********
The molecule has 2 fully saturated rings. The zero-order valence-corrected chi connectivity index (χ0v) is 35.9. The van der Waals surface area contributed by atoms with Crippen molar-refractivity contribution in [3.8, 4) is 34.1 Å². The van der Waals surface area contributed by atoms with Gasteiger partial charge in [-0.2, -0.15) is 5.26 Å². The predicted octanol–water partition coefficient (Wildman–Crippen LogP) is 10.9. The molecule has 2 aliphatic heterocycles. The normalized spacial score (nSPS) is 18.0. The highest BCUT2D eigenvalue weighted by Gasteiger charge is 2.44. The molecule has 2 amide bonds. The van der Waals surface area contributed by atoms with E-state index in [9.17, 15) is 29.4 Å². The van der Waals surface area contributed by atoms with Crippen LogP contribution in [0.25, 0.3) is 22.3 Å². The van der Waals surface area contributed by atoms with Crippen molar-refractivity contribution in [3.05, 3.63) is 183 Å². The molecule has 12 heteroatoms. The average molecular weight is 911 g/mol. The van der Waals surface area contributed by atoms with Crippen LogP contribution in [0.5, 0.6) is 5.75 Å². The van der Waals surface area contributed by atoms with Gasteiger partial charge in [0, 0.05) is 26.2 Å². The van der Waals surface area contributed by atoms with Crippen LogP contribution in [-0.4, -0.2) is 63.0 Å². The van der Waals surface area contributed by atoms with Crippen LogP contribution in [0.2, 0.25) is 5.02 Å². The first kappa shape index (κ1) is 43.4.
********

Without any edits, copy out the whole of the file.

The molecule has 2 fully saturated rings. The zero-order valence-corrected chi connectivity index (χ0v) is 35.9. The van der Waals surface area contributed by atoms with Crippen molar-refractivity contribution in [3.8, 4) is 34.1 Å². The van der Waals surface area contributed by atoms with Gasteiger partial charge in [-0.2, -0.15) is 5.26 Å². The predicted octanol–water partition coefficient (Wildman–Crippen LogP) is 10.9. The molecule has 2 aliphatic heterocycles. The normalized spacial score (nSPS) is 18.0. The highest BCUT2D eigenvalue weighted by Gasteiger charge is 2.44. The molecule has 2 amide bonds. The van der Waals surface area contributed by atoms with E-state index in [9.17, 15) is 29.4 Å². The van der Waals surface area contributed by atoms with Crippen LogP contribution in [0.25, 0.3) is 22.3 Å². The van der Waals surface area contributed by atoms with Crippen molar-refractivity contribution in [3.05, 3.63) is 183 Å². The molecule has 12 heteroatoms. The average molecular weight is 911 g/mol. The van der Waals surface area contributed by atoms with Crippen LogP contribution in [0.5, 0.6) is 5.75 Å². The van der Waals surface area contributed by atoms with Gasteiger partial charge in [0, 0.05) is 26.2 Å². The van der Waals surface area contributed by atoms with Crippen LogP contribution in [-0.4, -0.2) is 63.0 Å². The van der Waals surface area contributed by atoms with Crippen LogP contribution in [0.2, 0.25) is 5.02 Å². The first kappa shape index (κ1) is 43.4.